I like to eat and I like good fresh food! So as a result, I planted a garden in our backyard with lots of healthy vegetables. It was all going rather nicely and we had even started eating radishes. Until one morning I went out to look at the fruit of my labor and the leaves of a whole row of radishes was starting to disappear. After trying several things, I caught some squirrels nibbling on my plants.
Now, I knew squirrels could be nuisances, but they had turned out to be destructive little thieves. These cute little reprobates don’t have a problem taking what is not theirs and what’s more, they didn’t care about the fact that I spent many hours in the evenings and weekends working the soil, planting the seeds and pulling the weeds. They had a reckless regard for the fact of the hundreds of dollars I put in the garden equipment, seeds, fertilizer and organic repellents to keep them and whole bunch of other freeloaders from stealing it.
So, what does this have to do with copyrights? Well, it starts out very similar to the garden. Years ago I took piano lessons, I spent a fortune on college and graduate school. Then I bought equipment and software, made demos and spent a fortune of time and money on finding clients. I have even paid for live demos at the union demo rates for live players. I am fortunate to have a large catalog of music recorded with live musicians and large orchestras and that is not cheap.
Then someone takes my work from a CD or an mp3 and puts it in a TV show, renames it and takes the money. Another person puts it on Limewire and shares it with 10 friends who then pass it on to 10 more friends and so it goes around the world. No one has paid me a dime for my intellectual property and for the time and financial investment I have put into it. It’s not their music/property-it’s mine. If I took someone else’s property, I’d be in jail for stealing. We can get into mind candy arguments about it all, but intellectual property, is property, just as a car or a piece of land is property. It’s a crime to “plagiarize,” but how does one justify taking a song for free and distribute it with out paying the proper copyright owners? I have heard the statement that, “well the record companies didn’t have the right to charge so much for their music.” My standard answer is it’s still not yours. If you don’t want to pay the price then don’t buy it. You don’t have the right to steal it. In addition, if sellers/copyright owners price themselves out of the market they will lower their prices or go out of business.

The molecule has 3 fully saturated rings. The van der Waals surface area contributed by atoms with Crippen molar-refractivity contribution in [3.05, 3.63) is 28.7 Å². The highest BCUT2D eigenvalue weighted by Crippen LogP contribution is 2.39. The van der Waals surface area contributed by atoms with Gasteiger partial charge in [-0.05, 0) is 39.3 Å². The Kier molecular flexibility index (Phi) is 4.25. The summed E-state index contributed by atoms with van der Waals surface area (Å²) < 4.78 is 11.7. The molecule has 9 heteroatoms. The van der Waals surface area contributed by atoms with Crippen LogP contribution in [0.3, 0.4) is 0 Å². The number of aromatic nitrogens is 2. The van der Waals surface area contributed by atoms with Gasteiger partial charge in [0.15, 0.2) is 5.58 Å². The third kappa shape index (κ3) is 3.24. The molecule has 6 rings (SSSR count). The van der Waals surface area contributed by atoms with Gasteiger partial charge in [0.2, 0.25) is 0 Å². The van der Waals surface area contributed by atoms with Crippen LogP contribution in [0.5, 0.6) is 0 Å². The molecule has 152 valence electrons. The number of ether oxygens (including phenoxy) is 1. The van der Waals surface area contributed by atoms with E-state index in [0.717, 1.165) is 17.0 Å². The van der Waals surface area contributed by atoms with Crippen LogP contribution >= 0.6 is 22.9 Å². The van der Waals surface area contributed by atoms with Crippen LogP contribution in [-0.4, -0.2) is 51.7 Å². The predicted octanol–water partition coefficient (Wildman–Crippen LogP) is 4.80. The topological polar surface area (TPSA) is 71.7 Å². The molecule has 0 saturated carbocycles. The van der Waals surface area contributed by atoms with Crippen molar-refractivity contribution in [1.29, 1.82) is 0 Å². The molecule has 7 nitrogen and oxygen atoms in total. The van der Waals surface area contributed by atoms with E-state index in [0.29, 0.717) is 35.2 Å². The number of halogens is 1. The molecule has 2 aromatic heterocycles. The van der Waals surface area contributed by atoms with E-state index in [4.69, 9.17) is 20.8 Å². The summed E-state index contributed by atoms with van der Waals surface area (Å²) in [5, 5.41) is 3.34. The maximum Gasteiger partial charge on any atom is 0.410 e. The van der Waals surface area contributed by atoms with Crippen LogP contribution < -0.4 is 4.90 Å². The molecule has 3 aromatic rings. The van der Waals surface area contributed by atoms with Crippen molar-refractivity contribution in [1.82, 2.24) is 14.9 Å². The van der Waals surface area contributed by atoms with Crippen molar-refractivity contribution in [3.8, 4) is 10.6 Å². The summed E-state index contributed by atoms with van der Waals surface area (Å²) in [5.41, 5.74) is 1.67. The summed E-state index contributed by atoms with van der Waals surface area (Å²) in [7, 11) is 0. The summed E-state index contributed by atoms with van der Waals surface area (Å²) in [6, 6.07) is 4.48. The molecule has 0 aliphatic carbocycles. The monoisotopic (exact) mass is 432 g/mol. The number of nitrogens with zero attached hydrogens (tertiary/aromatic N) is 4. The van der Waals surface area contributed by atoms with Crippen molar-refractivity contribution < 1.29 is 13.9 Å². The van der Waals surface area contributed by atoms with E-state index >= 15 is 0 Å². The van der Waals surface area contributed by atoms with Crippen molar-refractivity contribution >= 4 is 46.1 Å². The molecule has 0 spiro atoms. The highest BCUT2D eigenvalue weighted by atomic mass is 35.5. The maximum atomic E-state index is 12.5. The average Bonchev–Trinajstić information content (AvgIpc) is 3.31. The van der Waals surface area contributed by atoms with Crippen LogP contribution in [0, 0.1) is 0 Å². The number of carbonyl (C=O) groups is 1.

There are a lot issues and trends that are eroding the value of intellectual property. Many internet companies are trying to get away with using music for free or for fees that are so ridiculously low that it devalues all intellectual properties. However, they make money off the intellectual property-my work and when they do that I deserve to be paid. One of the huge hypocrisies of all this is companies wanting to use music for free or devalue it, go to incredible lengths to make sure you pay them their fair share and more of the use of their software or their distributions systems. If they didn't need music for their business, they wouldn't use it. Their argument is you need us. It really is a poorly thought out argument, because we need each other and they need my work just as much or more than I need their software or their digital pipeline. When they devalue my (or anyone's) intellectual property, they are in essence devaluing their intellectual property and at some point, it will cost them as well. Whether it’s an Internet giant or a P-2-P user, digital and musical piracy will have consequences.
While I am waiting for the latest greatest gadget, that is “supposed” to drive the squirrels away, the squirrels get fatter and I get more frustrated with trying to chase them off, and try to discourage them by putting cayenne pepper on the plants… and digital pirates take my work and flip the bird at me…
Jonathan David Neal-Composer